Anybody who has ever tried to lose weight, especially a significant amount of weight, knows that it is like trying to swim upstream against a strong current. Even with a concentrated effort and absolute focus, it’s hard to make progress. If you let go and do nothing, you drift away.
So why is it so hard to meet our weight loss goals?
In part, it’s because of our expectations. The oft-recommended diet and exercise typically produces modest results, not the extreme weight loss people expect.
Medically speaking, the way to achieve successful sustained weight loss is to aim low and work hard. The Australian National Health and Medical Research Council’s (NHMRC) evidence-based guidelines for successful sustained weight loss advises to aim for a goal of 5-10% weight loss, achieved by a 2500 daily kilojoule deficit and five hours a week of moderate exercise. Progress should be monitored by a GP fortnightly for three months. If weight lost is less than 1%, the GP should arrange additional weight loss interventions.
For an Australian female of average height, the upper limit of the healthy weight range is 66kg, making a 5% weight loss of 3-4kg achievable with this recommended diet and exercise. But if you have 30-40kg to lose, like over 5 million other Australians, you have obesity and weight loss becomes more difficult.
It is important to understand that obesity is a chronic disease recognised by the World Health Organisation. It is not a sign of poor willpower or self-discipline. Obesity is a complex medical condition and the cause extends further than simplistic “calories in, calories out”. The interplay between humans and the environment, influenced by your genes, set the scene for your weight trajectory throughout life.
Body weight is regulated through a complex system involving the interaction between energy balance and feedback mechanisms that regulate a person’s appetite, energy intake and energy expenditure.
Appetite is very hard to control. The biochemical pathways regulating appetite are powerful. It is believed that people with obesity, have a defective feedback control system where the appetite regulation part of the brain does not function properly, and instead, continues to stimulate hunger and food seeking behaviour, despite adequate energy reserves.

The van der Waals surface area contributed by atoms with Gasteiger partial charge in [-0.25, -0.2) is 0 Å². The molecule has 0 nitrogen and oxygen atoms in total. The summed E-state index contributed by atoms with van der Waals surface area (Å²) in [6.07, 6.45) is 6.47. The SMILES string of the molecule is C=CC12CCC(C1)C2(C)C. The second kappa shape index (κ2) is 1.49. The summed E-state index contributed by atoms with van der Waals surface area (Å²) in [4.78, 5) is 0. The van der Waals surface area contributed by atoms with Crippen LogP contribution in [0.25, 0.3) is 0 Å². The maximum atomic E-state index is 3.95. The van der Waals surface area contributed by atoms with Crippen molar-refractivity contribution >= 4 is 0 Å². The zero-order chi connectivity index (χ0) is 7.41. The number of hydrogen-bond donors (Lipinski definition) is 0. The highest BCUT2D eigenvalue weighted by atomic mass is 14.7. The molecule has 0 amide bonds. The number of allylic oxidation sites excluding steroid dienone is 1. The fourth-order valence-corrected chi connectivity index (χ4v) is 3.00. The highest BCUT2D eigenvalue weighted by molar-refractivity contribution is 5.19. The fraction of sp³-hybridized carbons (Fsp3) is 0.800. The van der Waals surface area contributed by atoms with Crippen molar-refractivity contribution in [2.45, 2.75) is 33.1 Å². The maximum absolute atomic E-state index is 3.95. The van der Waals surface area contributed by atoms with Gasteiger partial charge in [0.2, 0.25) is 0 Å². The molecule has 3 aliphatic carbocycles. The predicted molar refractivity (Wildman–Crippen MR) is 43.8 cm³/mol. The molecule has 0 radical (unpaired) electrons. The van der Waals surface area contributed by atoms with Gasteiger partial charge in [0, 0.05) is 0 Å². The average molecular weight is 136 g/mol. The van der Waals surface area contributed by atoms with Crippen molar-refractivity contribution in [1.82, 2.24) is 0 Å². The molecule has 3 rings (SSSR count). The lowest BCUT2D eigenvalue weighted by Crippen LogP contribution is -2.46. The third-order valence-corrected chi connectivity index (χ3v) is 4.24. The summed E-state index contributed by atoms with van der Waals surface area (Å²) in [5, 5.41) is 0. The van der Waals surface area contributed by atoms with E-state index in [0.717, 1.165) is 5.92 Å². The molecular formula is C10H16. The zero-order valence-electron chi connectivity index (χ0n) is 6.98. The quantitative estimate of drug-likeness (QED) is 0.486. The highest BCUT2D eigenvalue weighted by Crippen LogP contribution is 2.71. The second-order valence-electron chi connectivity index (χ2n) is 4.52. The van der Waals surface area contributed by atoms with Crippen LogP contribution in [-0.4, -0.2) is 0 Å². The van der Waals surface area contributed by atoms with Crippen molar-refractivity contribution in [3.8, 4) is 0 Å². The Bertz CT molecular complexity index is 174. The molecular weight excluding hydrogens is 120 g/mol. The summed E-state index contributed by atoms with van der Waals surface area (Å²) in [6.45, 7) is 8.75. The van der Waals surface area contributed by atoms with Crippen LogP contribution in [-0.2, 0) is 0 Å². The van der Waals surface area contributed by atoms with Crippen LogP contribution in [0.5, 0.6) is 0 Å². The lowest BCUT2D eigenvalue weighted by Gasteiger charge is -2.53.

It has been shown that those prone to obesity absorb more calories from their diet. This is affected by factors such as their gut flora (the micro-organisms found in a person’s gut) and their hormone response to food.
For example, a person who has ever had obesity typically requires 15% fewer calories to maintain an ideal body weight than someone of the same weight who has never had obesity.
Activity and exercise account for only 20% of the energy a person expends. Almost 70% is expended through metabolic processes and another 10% through the thermic response to food. Energy expenditure varies between people. There is a strong relationship between resting energy expenditure and fat-free mass, which makes weight loss increasingly difficult for people with higher fat reserves. Studies have identified metabolically active tissues that decrease as a person’s body mass index (BMI) increases, which is one of the reasons obesity becomes self-perpetuating.
Excess fat reduces energy levels, making it more difficult to exercise. Intense or lengthier exercise causes the body to release the stress hormone cortisol which not only contributes to hunger, but also promotes fat storage independently of caloric intake. For men, extra belly fat also raises oestrogen levels and lowers testosterone, making it even harder to gain muscle and lose fat. Reduced muscle mass means a lower base rate of metabolism, increasing the ease of weight gain.
Fortunately, like many diseases, obesity can be treated.
The National Institutes of Health in America has recognised that weight loss surgery (also known as bariatric surgery), is the only effective long-term treatment for people with a BMI above 35. The NHMRC guidelines advise GPs to consider bariatric surgery for adults with a BMI above 35 who have obesity related health complications, and for all adults with a BMI above 40 regardless of their health.
Weight loss surgery is a tool that puts people with obesity back on an even playing field with everybody else. It allows their efforts toward weight management to be effectual and sustainable. Gastric sleeve and gastric bypass surgery typically produce sustained weight loss of between 60% to 80% of excess weight. For a female of average height with a BMI of 40, this would be about 24kg to 32kg, or about 35% of their initial body weight.
If you have obesity and have repeatedly found that diets don’t work for you, it is important to remember that you have not failed and that you are not a failure.
Like millions of Australians, you have a chronic disease that requires the appropriate treatment. Discuss with your doctor if, under the NHMRC guidelines, bariatric surgery would be an appropriate treatment for you.